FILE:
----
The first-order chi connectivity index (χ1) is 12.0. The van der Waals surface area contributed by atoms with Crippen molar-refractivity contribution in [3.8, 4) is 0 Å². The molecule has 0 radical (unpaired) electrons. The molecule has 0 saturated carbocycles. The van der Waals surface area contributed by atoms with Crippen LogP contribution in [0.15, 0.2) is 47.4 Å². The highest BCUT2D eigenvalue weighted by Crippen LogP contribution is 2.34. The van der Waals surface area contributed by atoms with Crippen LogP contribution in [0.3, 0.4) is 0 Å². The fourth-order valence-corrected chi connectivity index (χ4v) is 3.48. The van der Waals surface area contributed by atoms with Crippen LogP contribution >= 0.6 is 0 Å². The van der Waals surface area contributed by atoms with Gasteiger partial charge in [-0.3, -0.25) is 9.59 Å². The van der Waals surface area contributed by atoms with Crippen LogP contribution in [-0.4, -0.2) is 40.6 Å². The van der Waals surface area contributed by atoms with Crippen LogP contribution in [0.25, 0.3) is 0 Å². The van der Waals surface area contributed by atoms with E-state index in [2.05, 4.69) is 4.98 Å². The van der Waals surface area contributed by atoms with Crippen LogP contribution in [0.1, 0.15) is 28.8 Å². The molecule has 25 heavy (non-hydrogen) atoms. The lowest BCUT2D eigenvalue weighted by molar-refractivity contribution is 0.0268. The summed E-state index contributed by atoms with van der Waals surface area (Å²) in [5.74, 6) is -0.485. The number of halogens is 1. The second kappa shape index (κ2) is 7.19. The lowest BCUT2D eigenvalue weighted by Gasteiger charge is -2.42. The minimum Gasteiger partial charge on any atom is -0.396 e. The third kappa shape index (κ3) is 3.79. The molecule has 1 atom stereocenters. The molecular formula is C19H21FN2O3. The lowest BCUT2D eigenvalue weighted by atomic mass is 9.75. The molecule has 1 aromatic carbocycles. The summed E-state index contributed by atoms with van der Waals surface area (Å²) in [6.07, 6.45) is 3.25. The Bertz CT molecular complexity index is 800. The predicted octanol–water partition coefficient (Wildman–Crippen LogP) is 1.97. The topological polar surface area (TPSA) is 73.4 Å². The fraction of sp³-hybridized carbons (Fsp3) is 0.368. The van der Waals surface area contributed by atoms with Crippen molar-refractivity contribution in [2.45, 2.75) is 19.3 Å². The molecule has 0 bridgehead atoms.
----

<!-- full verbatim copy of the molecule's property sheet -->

The first-order chi connectivity index (χ1) is 12.0. The van der Waals surface area contributed by atoms with Crippen molar-refractivity contribution in [3.8, 4) is 0 Å². The molecule has 0 radical (unpaired) electrons. The molecule has 0 saturated carbocycles. The van der Waals surface area contributed by atoms with Crippen LogP contribution in [0.15, 0.2) is 47.4 Å². The highest BCUT2D eigenvalue weighted by Crippen LogP contribution is 2.34. The van der Waals surface area contributed by atoms with Crippen LogP contribution in [0.3, 0.4) is 0 Å². The fourth-order valence-corrected chi connectivity index (χ4v) is 3.48. The van der Waals surface area contributed by atoms with Crippen LogP contribution >= 0.6 is 0 Å². The van der Waals surface area contributed by atoms with Gasteiger partial charge in [-0.3, -0.25) is 9.59 Å². The van der Waals surface area contributed by atoms with Crippen LogP contribution in [-0.4, -0.2) is 40.6 Å². The van der Waals surface area contributed by atoms with Crippen LogP contribution in [0.25, 0.3) is 0 Å². The van der Waals surface area contributed by atoms with E-state index in [2.05, 4.69) is 4.98 Å². The van der Waals surface area contributed by atoms with Crippen LogP contribution in [0.1, 0.15) is 28.8 Å². The molecule has 25 heavy (non-hydrogen) atoms. The lowest BCUT2D eigenvalue weighted by molar-refractivity contribution is 0.0268. The summed E-state index contributed by atoms with van der Waals surface area (Å²) in [5.74, 6) is -0.485. The number of halogens is 1. The second kappa shape index (κ2) is 7.19. The lowest BCUT2D eigenvalue weighted by Gasteiger charge is -2.42. The minimum Gasteiger partial charge on any atom is -0.396 e. The third kappa shape index (κ3) is 3.79. The molecule has 1 atom stereocenters. The molecular formula is C19H21FN2O3. The lowest BCUT2D eigenvalue weighted by atomic mass is 9.75. The molecule has 1 aromatic carbocycles. The summed E-state index contributed by atoms with van der Waals surface area (Å²) in [6.07, 6.45) is 3.25. The Bertz CT molecular complexity index is 800. The predicted octanol–water partition coefficient (Wildman–Crippen LogP) is 1.97. The topological polar surface area (TPSA) is 73.4 Å². The fraction of sp³-hybridized carbons (Fsp3) is 0.368. The van der Waals surface area contributed by atoms with Crippen molar-refractivity contribution in [2.45, 2.75) is 19.3 Å². The molecule has 0 bridgehead atoms.